What Is Online Futures Trading?
A futures contract is an agreement to buy or sell a commodity at a date in the future. Everything about a futures contract is standardized except its price. All of the terms under which the commodity or financial instrument is to be transferred are established before active trading begins, so neither side is hampered by ambiguity. The price for a futures contract is determined in the trading pit or on the electronic trading system of a futures exchange.
The internet now allows access to those electronic trading systems from anywhere in the world. This increases liquidity in those markets and makes them even more attractive to traders.
Trading on all futures exchanges takes place against a backdrop of statutory regulation and rules as laid down by each exchange and the Commodity Futures Trading Commission (CFTC). Regardless of whether your trading is executed within the trading pit or electronically, it is subject to the same rules, regulations and safeguards.
Advantages of online futures trading
Leverage. Futures operate on margin, meaning that to take a position only a fraction of the total value needs to be available in cash in the trading account.
Commission Costs. Electronically traded futures contracts require no human intervention to match buys and sells unlike a traditional futures pit. This means that commission costs can be cut dramatically, leading to significant savings for the frequent trader.
Liquidity. The involvement of speculators means that futures contracts are reasonably liquid. However, how liquid depends on the actual contract being traded. Electronically traded contracts, such as the e-mini’s tend to be the most liquid whereas the pit traded commodities like corn, orange juice etc are not so readily available to the retail trader and are more expensive to trade in terms of commission and spread.
Ability to go short. Futures contracts can be sold as easily as they are bought enabling a trader to profit from falling markets as well as rising ones. There is no ‘uptick rule’ for example like there is with stocks.
No ‘Time Decay’. Options suffer from time decay because the closer they come to expiry the less time there is for the option to come into the money. Futures contracts do not suffer from this as they are not anticipating a particular strike price at expiry.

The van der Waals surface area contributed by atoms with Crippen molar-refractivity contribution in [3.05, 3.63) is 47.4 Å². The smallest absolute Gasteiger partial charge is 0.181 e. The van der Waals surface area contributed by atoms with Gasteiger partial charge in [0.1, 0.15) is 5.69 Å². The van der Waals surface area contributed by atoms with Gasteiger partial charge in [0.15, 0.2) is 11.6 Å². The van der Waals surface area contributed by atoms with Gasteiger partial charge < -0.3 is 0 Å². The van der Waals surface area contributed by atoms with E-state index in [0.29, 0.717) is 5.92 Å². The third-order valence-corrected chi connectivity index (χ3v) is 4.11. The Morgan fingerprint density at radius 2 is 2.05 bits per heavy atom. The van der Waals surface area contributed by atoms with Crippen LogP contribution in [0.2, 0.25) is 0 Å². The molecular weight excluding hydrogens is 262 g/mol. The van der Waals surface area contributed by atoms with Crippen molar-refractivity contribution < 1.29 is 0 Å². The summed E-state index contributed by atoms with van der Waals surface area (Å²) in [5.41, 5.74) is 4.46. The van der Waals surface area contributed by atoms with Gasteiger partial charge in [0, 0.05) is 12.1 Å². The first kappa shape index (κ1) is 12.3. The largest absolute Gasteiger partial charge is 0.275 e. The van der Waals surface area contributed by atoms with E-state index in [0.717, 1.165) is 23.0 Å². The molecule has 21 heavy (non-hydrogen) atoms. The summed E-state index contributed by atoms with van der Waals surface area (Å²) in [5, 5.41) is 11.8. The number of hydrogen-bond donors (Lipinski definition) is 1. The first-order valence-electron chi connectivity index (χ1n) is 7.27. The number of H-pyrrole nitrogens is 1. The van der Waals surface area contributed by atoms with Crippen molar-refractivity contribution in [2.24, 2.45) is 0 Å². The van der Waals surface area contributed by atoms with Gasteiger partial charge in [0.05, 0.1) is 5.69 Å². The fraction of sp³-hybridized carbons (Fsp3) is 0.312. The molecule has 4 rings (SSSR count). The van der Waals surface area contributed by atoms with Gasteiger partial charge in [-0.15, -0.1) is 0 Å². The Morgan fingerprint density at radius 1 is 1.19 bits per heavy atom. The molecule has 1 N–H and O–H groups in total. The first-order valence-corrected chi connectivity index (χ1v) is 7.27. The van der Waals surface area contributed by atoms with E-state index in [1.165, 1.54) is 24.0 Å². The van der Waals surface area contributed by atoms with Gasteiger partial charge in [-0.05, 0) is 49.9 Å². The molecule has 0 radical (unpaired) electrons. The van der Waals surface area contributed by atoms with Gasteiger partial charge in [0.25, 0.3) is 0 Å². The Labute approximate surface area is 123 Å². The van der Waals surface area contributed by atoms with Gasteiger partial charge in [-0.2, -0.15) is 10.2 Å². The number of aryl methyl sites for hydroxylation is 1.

Automated trading. Electronic futures brokers offer the facility to programmers to interface directly with their trading software. This means that custom written trading software can automatically trade a strategy without any human intervention at all. A system can make buy/sell signals which are automatically routed to the exchange along with any stops and targets.
Almost instant fills. With electronically traded futures there is no need to call up a broker and wait for a fill from the trading floor. Orders are instantly placed on the electronic order book and filled as soon as a match is found – for liquid contracts such as the emini S&P500 this will be within a second.
Level playing field. With traditional pit traded futures the professional in the pit has a major advantage over the retail trader in terms of speed of execution and costs. Electronic futures trading offers all participants exactly the same advantages.
Disadvantages of online futures trading
Leverage. Can be a disadvantage if it encourages trading with too high a risk for a particular strategy. A carefully devised money management plan is essential.
Overtrading. The instant nature of electronic futures trading coupled with low commission costs and tight spreads can encourage a trader to take additional trades to those determined by their trading plan.
Online futures trading offers significant benefits to the retail trader. However, a carefully developed trading plan must be formulated before attempting to enter this extremely competitive business.
Source by Tim Wreford www.positivestocks.com